Art and aviation

Count Guido Roberto Deiro

Photo by Brad Bynum

Count Guido Roberto Deiro was a pilot and businessman “heavily involved with aviation matters in Nevada,” when he met Michael Heizer, an influential artist producing land art, large-scale sculptures using the raw materials of the Earth. Deiro and his wife, Joan, are donating their archival collection of original conceptual drawings, candid photographs and other materials to the Nevada Museum of Art’s newly launched Center for Art + Environment.

Tell me a little bit about Michael Heizer and his work.

Heizer is the foremost artist and sculptor of the land art, or earthwork, movement in the world. The evidence to support that fame is included in this Deiro collection. The collection is unusual in that it is composed of drawings, sketches, writings, photographs, transparences, correspondence, critical reviews, catalogs, newspapers, magazines, art publications, bound retrospectives, text books, prints, posters, engineering plans and other original ephemera that documents the first 40 years of this man’s rise to prominence as the guru of earthworks. And almost all of that major work was done here, in the state of Nevada.

Do you think there’s something specific about Nevada that would inspire land artists?

Yes, absolutely, because Nevada … Nevada is uncluttered, in that it is such a large state and yet one can lose oneself in it. It’s a state that allows freedoms. Our state—which I was born in—at one time had no speed limit on the highway. The freedoms that, whether your morality objects or not—the freedom to drink, the freedom to divorce, the freedom to gamble, the freedom to hire a prostitute, the freedom to start your own business, the freedom to go where you want to go, do what you want to do—this state is all about the freedom of expression and the freedom of satisfaction of your desires. In other words, there are no restrictions here. Michael Heizer is dealing with art that doesn’t have any restrictions, and so Nevada is the place—you know, he can come here, and he doesn’t have to fit into a scene, and so the validity of his works have resulted in receiving some of the most prestigious awards and commissions ever given a contemporary artist.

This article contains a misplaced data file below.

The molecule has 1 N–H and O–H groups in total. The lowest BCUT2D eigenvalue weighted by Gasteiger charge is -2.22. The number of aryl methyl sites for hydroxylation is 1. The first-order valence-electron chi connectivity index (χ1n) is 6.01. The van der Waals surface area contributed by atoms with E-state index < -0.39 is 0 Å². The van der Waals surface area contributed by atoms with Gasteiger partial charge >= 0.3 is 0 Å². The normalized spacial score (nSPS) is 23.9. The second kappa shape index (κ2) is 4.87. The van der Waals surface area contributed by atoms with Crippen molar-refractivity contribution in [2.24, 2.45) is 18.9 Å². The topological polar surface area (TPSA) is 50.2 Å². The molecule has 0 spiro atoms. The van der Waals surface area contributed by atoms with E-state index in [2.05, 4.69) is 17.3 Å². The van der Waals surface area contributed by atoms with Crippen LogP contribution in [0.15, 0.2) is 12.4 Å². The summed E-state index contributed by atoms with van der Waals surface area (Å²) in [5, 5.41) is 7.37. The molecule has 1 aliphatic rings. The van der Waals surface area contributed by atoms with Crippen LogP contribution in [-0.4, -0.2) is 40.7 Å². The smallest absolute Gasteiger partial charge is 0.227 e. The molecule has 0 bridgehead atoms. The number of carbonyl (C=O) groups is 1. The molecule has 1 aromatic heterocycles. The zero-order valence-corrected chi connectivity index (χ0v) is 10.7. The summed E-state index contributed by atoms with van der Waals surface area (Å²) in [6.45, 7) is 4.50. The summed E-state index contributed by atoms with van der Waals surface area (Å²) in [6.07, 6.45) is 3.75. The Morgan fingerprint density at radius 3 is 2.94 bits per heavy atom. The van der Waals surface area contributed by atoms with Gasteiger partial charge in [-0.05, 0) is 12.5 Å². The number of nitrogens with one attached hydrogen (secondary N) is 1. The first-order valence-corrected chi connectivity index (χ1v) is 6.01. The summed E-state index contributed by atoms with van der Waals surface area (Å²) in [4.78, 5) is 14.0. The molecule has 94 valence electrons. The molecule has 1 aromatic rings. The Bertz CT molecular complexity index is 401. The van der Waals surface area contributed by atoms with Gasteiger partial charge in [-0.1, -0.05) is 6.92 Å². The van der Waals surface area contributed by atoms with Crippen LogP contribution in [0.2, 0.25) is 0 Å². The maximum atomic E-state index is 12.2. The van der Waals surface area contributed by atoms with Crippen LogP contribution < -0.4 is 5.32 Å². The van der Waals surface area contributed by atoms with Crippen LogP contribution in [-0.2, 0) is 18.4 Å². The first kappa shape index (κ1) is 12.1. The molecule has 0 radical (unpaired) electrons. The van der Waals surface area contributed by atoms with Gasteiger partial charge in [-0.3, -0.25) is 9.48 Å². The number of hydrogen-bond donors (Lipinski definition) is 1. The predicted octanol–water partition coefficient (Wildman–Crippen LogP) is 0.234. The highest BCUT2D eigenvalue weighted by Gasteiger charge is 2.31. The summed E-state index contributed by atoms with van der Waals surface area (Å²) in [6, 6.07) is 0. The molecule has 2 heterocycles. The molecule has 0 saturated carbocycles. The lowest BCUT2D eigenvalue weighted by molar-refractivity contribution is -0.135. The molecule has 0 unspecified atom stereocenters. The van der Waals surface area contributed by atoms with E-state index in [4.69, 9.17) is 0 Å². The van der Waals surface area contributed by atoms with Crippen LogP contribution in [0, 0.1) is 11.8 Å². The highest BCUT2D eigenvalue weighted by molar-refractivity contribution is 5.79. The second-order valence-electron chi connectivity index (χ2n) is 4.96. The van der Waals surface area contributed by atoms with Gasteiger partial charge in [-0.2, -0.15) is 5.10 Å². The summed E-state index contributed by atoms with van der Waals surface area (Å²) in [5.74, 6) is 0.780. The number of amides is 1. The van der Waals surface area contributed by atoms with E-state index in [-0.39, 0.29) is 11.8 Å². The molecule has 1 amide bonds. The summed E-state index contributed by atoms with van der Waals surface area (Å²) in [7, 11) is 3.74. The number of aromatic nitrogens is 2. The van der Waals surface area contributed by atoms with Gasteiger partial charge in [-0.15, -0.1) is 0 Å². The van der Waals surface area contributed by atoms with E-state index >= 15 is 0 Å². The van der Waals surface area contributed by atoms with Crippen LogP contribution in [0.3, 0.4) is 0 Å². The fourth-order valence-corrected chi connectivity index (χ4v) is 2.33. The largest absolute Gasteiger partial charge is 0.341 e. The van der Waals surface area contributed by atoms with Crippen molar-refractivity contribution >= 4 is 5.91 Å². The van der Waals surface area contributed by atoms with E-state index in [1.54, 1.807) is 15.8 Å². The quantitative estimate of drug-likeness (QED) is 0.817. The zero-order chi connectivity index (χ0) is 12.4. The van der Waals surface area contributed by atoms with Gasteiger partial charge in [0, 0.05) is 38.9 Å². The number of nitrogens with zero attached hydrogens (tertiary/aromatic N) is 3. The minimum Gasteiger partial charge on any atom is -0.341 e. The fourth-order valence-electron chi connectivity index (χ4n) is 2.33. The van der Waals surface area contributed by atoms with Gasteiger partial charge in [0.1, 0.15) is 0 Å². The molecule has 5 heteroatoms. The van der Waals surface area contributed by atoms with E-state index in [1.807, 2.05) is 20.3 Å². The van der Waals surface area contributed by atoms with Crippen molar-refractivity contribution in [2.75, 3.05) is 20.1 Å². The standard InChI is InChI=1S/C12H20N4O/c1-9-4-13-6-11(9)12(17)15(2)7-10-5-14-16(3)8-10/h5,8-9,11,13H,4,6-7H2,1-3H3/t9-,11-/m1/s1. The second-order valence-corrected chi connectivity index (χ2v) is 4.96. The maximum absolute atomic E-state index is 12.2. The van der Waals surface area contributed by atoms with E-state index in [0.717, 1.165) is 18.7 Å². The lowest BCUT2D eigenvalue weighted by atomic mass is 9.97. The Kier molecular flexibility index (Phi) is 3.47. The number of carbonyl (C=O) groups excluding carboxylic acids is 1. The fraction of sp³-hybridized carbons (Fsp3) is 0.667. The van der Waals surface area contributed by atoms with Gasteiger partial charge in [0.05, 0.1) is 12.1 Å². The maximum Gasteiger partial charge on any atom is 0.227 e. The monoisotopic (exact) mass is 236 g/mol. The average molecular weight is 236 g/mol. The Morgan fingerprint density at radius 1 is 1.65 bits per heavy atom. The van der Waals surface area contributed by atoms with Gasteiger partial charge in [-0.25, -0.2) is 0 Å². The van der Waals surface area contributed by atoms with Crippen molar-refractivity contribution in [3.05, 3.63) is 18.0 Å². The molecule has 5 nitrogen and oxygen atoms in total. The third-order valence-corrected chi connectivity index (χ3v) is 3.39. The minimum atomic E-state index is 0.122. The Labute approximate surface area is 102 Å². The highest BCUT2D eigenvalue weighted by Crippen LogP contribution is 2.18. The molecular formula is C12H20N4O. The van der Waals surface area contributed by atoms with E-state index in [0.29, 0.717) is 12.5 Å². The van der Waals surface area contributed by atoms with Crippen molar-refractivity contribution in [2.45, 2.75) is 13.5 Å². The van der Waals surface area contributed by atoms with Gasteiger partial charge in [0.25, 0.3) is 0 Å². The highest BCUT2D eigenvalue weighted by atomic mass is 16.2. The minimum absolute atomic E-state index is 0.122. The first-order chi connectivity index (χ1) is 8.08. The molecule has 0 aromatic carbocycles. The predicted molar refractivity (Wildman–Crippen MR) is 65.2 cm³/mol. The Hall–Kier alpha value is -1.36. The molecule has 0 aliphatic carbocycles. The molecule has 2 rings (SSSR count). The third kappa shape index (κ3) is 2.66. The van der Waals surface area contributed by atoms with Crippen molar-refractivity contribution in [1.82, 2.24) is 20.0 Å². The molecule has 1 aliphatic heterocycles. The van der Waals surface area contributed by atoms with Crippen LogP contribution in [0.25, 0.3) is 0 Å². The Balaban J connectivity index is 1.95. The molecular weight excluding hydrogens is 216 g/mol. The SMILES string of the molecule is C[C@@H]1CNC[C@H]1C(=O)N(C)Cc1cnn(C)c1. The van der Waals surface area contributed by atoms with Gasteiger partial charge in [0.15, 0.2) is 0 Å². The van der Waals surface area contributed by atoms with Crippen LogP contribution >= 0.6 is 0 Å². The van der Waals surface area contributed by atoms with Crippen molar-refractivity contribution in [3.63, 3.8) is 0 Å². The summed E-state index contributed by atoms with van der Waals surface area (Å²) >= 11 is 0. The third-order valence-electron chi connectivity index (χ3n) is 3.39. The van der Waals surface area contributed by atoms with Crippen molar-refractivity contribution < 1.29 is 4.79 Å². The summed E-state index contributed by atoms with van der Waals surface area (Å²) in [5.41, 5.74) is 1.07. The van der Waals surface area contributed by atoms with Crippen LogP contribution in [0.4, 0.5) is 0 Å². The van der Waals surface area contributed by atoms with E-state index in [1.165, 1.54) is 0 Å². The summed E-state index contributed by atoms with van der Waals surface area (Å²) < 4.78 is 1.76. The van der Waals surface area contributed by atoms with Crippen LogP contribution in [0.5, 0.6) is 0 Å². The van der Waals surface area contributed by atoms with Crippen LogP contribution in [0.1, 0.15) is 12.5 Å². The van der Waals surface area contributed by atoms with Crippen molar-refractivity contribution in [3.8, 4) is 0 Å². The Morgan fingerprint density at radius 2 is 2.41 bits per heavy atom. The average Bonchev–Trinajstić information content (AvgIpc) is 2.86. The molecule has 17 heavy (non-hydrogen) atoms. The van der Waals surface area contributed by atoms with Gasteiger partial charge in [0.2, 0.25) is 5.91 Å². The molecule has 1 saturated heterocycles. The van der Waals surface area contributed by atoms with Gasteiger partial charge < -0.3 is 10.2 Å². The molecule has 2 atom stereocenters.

Tell me a little bit about your background and how you connected with Heizer.

After the army, I did many different jobs. I ended up learning how to fly airplanes as well as working in the gambling business—I had multiple careers. It was at the time that I was working for Howard Hughes as director of aviation facilities in Southern Nevada that I had occasion to meet Michael Heizer. … I was exposed to Heizer accidentally. I was shown one of his works—an incision done in a dry lake that really captured my fancy. I decided I wanted to be involved. So I dovetailed my activities through my life. … And the site locations that I came up with dealt with Nevada because I was most familiar with it. And Michael loved Nevada and wanted to stake his claim and do his work in Nevada.

Another role that it seems like you did was site photography.

The notoriety surrounding Michael Heizer’s use of Nevada as his canvas has had international implication for this state which are refreshingly positive—which we could use. Observers worldwide are rethinking their image of Nevada and its citizens. From cowboys to cutting image sculpture, this is an interesting state. These are positive thoughts that people have when they see serious people invest serious money in serious art—and it’s good. One thing that I’d like to say—and I’m trying to sound profound, but this is truly how I feel—is that the intelligensia have always held that where great art is located is a reflection of how far evolved are the people that live with it—and Nevada has great art.